Assassin’s Creed Valhalla’s Mysterious Isu Language Has Been Translated By Fans

By | January 14, 2021

The secret Isu language found in Assassin’s Creed Valhalla has been deciphered by fans of the series.Assassin’s Creed fan community Access The Animus released a video on January 13 (as reported by Eurogamer) detailing the fascinating process behind translating the secret texts, which has led them to decipher symbols found in the collector’s edition of the game.

There are a number of tablets you can find while playing as Eivor that display this language, and they can be cross-referenced with partially translated files found on Layla’s computer in the modern portion of the game to be decrypted in full. Access the Animus used corresponding words, in-game translations and a complex understanding of grammar and historical language construction to figure out what had been written.

Using the in-game translations from Antony Henry, Access the Animus was able to apply what they had learned to the collector’s edition of the game, which features Isu text on the packaging. So far they’ve found the words “Hidden Inside” on the Soundtrack CD, and “This Lake” in the CD bed of the game’s case. They also arranged the collector’s edition art prints which revealed another Isu word, “Now”.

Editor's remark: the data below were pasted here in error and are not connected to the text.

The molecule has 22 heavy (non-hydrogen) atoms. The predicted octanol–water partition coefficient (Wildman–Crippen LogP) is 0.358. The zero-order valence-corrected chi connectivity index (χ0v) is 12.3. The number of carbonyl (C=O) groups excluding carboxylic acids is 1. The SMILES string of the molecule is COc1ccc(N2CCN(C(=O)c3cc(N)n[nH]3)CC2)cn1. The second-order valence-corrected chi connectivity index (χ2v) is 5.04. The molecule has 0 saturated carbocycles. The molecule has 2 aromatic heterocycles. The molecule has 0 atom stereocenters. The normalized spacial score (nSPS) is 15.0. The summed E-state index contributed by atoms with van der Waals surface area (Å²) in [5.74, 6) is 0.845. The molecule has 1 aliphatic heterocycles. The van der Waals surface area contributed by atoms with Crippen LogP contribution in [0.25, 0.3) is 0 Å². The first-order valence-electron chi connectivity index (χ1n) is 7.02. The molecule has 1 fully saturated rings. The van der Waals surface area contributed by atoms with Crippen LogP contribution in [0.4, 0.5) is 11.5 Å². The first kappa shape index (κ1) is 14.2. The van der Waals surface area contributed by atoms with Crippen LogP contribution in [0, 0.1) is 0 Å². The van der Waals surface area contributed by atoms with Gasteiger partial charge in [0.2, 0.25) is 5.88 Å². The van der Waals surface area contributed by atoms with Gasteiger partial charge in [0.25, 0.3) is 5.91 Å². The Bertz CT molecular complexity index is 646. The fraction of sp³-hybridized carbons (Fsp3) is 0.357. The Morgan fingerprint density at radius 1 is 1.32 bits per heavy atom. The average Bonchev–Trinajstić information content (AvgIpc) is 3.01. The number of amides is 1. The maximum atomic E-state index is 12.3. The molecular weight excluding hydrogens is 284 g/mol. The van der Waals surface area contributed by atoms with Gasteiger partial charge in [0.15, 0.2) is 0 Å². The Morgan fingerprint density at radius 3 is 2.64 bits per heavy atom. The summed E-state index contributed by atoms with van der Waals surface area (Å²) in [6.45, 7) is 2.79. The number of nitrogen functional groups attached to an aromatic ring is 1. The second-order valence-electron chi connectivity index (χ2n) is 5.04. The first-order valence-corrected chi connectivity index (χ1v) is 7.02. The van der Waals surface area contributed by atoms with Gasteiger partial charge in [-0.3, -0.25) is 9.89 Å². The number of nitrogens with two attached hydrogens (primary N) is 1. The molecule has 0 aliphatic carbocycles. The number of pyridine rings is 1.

Assassin’s Creed Valhalla’s Narrative Director Darby McDevitt praised the community on Twitter shortly after the release of the video. “Access the Animus, I never doubted you. The Isu language has been cracked,” his tweet reads. The Access the Animus team mention at the end of the video that there are still many more tablets and texts to decipher, with more secrets to uncover beyond the progress they have made so far.

If you’re unfamiliar with Assassin’s Creed lore, the Isu, or “Those Who Came Before” are a species of precursor beings responsible for creating humans and the powerful Pieces of Eden that appear throughout the franchise.

Here’s our review of Assassin’s Creed Valhalla, which we scored an 8, noting its “massive, beautiful open-world”.

Jordan Oloman is a freelance writer for IGN. Follow him on Twitter.Source